5.  Not holding the head of home programs accountable enough.  It is tempting for parents to say, “I’m busy enough already,” and hand over the reins to the head of a home program and give them complete power.  However, parents need to periodically check up on the status of the program to see how much progress is being made and to make sure they agree with the strategies and subject matter being covered.  (Dads:  some of you have graduate degrees from Ivy League universities.  That’s nice.  Now could you possibly consider making some suggestions about your children’s programs? – you can’t even make any suggestions or any input about your child’s program?  Let me get this straight – you’re intimidated by someone half your age who has a couple years experience with kids?  You’d rather just hand over the money and not even know what is going on?)

6.  Making the child the King of the Household. A child has a disability, so parents feel sorry for him, letting him get away with bad behavior, and excusing him from acting appropriately.  Congratulations.  You are on your way to creating a monster who becomes the King of the Household.  You might as well start fitting the crown and the throne now.  On the bright side, everyone knows who rules the place.

7.  Giving up. It’s true that the early developmental years are the best for teaching children, but kids, and adults for that matter, can continue to learn throughout life.  Occasionally, parents focus so much on reducing behaviors and ensuring that kids are happy that they don’t push the kids to learn enough.  How many adults are thankful now that their parents pushed them to learn when they were younger instead of just giving into their gratifications at the time?  You wouldn’t allow your neurotypical son to say, “No! I don’t want to do math!” and get away with it, would you?

8.  Talking about the child in front of him or her. If you’re going to do this, make it positive.  Too often, parents (or teachers, therapists, or others) talk about a child in front of him as if he is not there.  “Johnny has a lot of problems learning math, and I’m afraid he will never be able to catch up.  He’s better at reading, but at math he’s hopeless.”  What if a child hears some variation of that once a week for ten years?  Also, many kids with autism have very keen hearing, so they may be taking in everything that you are saying.  We already understand that a lot of kids understand more than it appears.  Don’t have meetings about the child in front of him either because then he will get the impression that there is something wrong with him that has to be fixed.

9.  Believing your doctor is infallible. It can be dangerous to just listen to doctors without doing your own research.  The internet should be a useful tool for you to find up to date information.  Check out forums on specific topics written by parents who pool their experience rather than blindly trusting someone who sees your kid an hour and a half per year.  But instead of finding things out for themselves, as crazy as it sounds, I believe that some parents would rather do something that is accepted by the medical community that will not help their kids, rather than do something that may not necessarily be accepted that may help their kids. Author Lynn Hamilton put it this way:  “Stop seeing the doctor as the ultimate authority and to start viewing him or her as a member of their board of advisors…Ultimately, we are the ones who make the final decisions on what is best for our children.”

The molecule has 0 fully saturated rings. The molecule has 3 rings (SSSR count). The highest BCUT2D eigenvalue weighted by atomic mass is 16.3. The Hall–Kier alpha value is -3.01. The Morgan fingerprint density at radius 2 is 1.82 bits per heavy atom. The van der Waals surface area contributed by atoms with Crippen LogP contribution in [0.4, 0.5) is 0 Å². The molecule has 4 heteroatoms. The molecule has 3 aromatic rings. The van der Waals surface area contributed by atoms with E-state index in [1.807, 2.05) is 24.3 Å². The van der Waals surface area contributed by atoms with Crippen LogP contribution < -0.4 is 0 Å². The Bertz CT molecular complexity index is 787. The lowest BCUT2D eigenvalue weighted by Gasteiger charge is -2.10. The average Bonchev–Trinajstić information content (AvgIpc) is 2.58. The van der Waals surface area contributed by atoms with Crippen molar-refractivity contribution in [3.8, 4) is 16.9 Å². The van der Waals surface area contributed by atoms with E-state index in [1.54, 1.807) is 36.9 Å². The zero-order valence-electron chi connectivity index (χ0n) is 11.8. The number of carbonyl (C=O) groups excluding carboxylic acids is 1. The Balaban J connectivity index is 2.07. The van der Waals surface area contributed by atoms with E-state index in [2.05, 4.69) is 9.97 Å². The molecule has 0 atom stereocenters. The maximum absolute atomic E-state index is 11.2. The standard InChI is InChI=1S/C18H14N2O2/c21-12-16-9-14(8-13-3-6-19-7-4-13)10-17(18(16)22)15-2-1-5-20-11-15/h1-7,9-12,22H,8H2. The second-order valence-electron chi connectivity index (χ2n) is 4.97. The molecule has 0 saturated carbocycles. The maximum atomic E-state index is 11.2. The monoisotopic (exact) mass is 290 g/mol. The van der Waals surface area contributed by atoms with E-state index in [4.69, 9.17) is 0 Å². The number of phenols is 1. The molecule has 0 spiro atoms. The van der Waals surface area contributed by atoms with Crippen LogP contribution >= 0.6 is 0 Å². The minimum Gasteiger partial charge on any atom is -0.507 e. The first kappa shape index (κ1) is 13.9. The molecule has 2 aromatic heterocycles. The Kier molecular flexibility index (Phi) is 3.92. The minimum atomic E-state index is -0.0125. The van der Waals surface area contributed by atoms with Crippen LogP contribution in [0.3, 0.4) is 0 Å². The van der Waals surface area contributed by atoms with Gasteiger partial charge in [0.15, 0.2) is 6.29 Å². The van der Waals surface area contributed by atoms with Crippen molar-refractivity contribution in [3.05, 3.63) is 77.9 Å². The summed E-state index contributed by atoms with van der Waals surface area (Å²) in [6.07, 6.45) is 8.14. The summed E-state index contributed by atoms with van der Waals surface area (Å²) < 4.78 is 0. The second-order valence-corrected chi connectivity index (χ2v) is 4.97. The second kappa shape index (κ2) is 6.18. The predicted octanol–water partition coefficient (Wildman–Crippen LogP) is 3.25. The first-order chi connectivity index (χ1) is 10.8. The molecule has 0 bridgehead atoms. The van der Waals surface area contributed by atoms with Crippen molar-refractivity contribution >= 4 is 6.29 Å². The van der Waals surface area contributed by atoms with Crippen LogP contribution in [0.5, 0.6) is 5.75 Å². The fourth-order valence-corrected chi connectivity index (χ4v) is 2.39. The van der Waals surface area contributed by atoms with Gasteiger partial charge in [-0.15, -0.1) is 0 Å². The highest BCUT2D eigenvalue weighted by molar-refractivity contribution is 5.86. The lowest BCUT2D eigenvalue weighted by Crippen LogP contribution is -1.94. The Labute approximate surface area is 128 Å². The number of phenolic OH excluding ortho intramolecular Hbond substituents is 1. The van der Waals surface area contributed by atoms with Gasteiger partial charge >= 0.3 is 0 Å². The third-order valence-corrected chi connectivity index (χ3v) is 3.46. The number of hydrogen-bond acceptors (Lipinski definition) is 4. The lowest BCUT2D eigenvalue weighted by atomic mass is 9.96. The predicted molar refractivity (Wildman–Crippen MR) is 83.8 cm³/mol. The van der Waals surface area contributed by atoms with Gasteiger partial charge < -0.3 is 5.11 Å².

10.  Not putting enough attention into Emotion Coaching.  I’ve seen a few situations in which enough attention was paid to handling emotions, but the subject usually gets lost in the shuffle, which is strange because kids with autism usually are notoriously bad at identifying, understanding, and regulating emotions.  Kids should understand that it is normal to feel upset and that there are strategies they can use to calm down.  They need to understand the concept of empathy, or theory of mind.  The author and psychiatrist John Gottman says that emotional intelligence is a predictor of a child’s success later in life.  We’ve all met highly intelligent people who cannot deal successfully with other people.  I recommend Gottman’s book, “Raising an Emotionally Intelligent Child.”  Connected to this idea is the need to teach kids to say “please” and “thank you,” rather than ignore manners because other things are “more important.”  Otherwise, see #6 above.

11.  Parents crossing boundaries and getting too close to therapists and vice-versa.

I may sound critical and negative to some, but I’ve been fortunate to see most parents do an amazing job with their kids with autism.  I’m just pointing out patterns that I’ve seen many times that it would be nice not to repeat.  As I say on my website, www.coachmike.net, I don’t have my own children but sometimes you can benefit from hearing something from an observer.  Coaches are usually not as good as the actual players.  Do you think New England Patriots Coach Bill Belichick was as good as any of the 50 football players he coaches?  It doesn’t mean he can’t coach them.  As for me, I know I have the potential to be a great father, but I won’t take anything for granted and I will be the first one in a parenting course because I don’t think you can ever learn too much.